A devastating tornado outbreak has killed dozens of people across multiple states, with Kentucky possibly seeing its deadliest tornado system ever, officials said.
As many as 70 people are believed to have been killed in western Kentucky, and the death toll could exceed 100, according to Gov. Andy Beshear. Those numbers "could rise significantly," he said Saturday afternoon.
"This has been the most devastating tornado event in our state's history," Beshear said during a Saturday morning press briefing. "For those that have seen it, what it's done here in Graves County and elsewhere, it is indescribable."
"This will be, I believe, the deadliest tornado system to ever run through Kentucky," he added.
The Associated Press has confirmed the deaths of 22 people in Kentucky from the storms, as search and rescue missions are ongoing.
"Dozens" were killed at a candle factory in Mayfield, where 110 people were working when the storm hit Friday night, Beshear said at a 4 a.m. press conference. Around 40 people were evacuated, although the facility had major structural damage from the storm and housed dangerous equipment, he said late Saturday morning.
"It's a very dire situation at this point," Beshear said. "I think the largest loss of life in this tornado event is and will be there."
It will be a "miracle" if anyone is found alive at this point, he said during a briefing Saturday afternoon.
One tornado potentially was on the ground for 227 miles, Beshear said, devastating towns like Mayfield and Princeton late Friday. At least four tornadoes tore through western Kentucky.
"A good portion of Dawson Springs is gone," the governor said of his father's hometown.
"One block from my grandparents' house, there's no house standing," Beshear said. "We don't know where all those people are."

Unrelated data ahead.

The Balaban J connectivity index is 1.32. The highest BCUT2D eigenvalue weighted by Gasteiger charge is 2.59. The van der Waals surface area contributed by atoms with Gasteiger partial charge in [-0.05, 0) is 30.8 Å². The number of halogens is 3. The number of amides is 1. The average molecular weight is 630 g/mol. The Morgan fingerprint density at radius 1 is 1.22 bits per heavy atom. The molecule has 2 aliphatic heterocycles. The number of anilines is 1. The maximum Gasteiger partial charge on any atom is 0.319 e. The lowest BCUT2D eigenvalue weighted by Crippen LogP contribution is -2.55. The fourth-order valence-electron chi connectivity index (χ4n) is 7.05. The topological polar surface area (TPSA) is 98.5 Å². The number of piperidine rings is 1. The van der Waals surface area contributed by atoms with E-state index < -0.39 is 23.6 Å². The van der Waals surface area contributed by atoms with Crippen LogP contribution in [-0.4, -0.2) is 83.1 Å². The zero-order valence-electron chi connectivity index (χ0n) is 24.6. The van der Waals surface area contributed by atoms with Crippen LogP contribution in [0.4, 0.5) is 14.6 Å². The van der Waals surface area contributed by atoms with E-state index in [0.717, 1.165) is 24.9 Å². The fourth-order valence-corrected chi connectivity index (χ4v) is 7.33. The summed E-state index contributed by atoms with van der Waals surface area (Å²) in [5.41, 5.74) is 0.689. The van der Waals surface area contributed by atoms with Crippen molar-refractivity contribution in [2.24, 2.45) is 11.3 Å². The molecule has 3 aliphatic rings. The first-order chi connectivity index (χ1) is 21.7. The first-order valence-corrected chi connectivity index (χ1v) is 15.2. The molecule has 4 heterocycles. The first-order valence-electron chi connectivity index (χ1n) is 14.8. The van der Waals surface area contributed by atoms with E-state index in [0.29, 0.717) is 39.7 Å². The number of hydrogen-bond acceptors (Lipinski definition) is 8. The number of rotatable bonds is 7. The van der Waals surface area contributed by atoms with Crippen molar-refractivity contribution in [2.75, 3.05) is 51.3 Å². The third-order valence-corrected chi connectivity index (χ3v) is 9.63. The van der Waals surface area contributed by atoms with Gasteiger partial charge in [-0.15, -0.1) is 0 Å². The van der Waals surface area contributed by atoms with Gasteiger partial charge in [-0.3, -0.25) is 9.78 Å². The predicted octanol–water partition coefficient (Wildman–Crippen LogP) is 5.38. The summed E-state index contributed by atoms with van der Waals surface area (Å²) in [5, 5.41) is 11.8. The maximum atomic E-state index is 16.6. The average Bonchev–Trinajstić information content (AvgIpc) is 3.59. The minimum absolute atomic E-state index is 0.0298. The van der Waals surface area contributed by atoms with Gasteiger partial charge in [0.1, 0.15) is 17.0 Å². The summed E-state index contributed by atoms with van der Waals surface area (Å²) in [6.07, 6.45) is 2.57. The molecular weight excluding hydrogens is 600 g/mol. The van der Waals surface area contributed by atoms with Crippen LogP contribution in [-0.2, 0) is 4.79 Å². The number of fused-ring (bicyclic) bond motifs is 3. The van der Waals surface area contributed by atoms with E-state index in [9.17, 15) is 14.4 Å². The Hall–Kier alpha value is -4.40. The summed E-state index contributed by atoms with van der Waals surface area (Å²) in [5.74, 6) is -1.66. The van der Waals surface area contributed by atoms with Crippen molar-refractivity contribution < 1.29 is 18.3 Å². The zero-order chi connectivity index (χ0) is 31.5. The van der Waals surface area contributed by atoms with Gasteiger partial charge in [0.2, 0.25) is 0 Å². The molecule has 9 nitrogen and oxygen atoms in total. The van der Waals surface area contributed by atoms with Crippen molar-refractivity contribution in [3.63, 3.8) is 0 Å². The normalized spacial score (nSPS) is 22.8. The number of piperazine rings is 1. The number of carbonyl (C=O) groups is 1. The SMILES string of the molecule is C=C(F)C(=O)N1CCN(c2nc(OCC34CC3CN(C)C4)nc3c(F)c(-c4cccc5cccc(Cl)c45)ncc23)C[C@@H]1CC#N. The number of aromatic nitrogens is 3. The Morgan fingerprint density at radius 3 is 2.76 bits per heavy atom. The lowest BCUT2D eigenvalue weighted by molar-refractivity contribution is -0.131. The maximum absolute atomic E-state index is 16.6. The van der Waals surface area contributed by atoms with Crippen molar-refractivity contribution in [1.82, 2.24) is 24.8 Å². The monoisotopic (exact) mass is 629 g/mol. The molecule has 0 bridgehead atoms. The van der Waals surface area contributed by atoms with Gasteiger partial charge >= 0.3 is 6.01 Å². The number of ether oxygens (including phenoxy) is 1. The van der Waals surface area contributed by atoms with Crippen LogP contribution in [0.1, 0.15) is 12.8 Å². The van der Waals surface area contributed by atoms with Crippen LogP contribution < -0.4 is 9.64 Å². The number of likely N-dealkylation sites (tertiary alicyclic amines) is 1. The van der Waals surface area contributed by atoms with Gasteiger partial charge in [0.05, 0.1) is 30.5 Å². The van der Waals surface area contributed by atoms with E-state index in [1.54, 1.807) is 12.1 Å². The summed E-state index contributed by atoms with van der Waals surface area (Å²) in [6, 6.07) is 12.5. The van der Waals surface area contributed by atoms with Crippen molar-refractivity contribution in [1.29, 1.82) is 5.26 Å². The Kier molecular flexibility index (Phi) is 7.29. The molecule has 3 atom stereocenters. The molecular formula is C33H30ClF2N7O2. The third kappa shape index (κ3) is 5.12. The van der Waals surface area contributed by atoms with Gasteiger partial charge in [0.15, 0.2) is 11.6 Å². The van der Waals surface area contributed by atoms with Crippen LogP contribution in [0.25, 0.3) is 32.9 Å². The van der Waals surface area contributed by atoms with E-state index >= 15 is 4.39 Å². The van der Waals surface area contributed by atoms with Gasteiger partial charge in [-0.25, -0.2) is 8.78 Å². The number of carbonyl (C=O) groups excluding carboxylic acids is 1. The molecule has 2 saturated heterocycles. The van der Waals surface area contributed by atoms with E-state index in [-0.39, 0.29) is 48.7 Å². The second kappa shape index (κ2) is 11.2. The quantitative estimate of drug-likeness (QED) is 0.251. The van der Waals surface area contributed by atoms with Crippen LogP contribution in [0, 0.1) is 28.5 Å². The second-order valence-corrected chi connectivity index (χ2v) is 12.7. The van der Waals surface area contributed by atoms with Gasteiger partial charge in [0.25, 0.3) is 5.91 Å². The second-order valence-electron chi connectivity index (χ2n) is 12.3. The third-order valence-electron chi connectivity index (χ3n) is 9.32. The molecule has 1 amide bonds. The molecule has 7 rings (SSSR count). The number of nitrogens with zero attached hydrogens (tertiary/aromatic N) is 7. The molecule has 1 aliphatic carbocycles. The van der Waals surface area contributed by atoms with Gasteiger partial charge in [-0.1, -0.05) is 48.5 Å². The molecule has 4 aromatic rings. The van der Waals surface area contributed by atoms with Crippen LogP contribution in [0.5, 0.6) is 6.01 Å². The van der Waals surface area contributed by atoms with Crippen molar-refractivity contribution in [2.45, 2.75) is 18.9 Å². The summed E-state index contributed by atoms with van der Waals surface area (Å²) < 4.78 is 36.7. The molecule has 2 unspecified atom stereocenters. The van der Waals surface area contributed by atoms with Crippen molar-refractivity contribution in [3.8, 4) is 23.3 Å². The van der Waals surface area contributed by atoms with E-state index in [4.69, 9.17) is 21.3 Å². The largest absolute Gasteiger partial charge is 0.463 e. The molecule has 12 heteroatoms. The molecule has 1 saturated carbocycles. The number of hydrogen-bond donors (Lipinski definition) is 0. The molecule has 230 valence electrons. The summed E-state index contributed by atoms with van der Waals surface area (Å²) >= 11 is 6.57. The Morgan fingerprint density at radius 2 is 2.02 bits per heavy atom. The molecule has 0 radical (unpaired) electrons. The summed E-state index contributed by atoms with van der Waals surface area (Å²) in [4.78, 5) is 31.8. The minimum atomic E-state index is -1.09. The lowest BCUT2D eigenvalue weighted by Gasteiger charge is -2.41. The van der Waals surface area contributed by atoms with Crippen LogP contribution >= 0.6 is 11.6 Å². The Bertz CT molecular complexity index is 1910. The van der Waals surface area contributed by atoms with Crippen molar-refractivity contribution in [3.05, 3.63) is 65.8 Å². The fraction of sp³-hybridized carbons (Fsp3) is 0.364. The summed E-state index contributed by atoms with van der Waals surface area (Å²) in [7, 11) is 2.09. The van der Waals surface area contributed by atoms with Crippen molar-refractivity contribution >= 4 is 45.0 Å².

Beshear has activated the National Guard, with 181 guardsmen deployed for search and rescue and recovery operations.
"We will get ... through this, we will rebuild," Beshear said early Saturday. "We are strong, resilient people, and we will be there every step of the way."
In southern Illinois, in Edwardsville, an Amazon distribution warehouse was hit by a tornado, causing massive damage to the facility, officials said. The EF-3 tornado had peak winds of at least 155 mph, according to the National Weather Service.
At least six people died in the collapse, Illinois Gov. J. B. Pritzker said Saturday evening. One person was receiving medical treatment, he added, with the effort shifting to a search and recovery mission.
"This is a tragic day in Illinois history," the governor said during a press briefing.
Several dozen workers were able to escape from the building on their own, Edwardsville Police Chief Michael Fillback said Saturday morning.
In a statement Saturday night, Kelly Nantel, an Amazon spokesperson, said: "We’re deeply saddened by the news that members of our Amazon family passed away as a result of the storm in Edwardsville, IL. Our thoughts and prayers are with the victims, their loved ones, and everyone impacted by the storm. We also want to thank all the first responders for their ongoing efforts on scene."
Amazon said emergency safety training in case of tornadoes is given to new employees and repeated throughout the year.
In Tennessee, four people died as a result of the storms, Tennessee Emergency Management Agency Chief of Staff Alex Pellom said. Another person remains missing in Lake County, he said.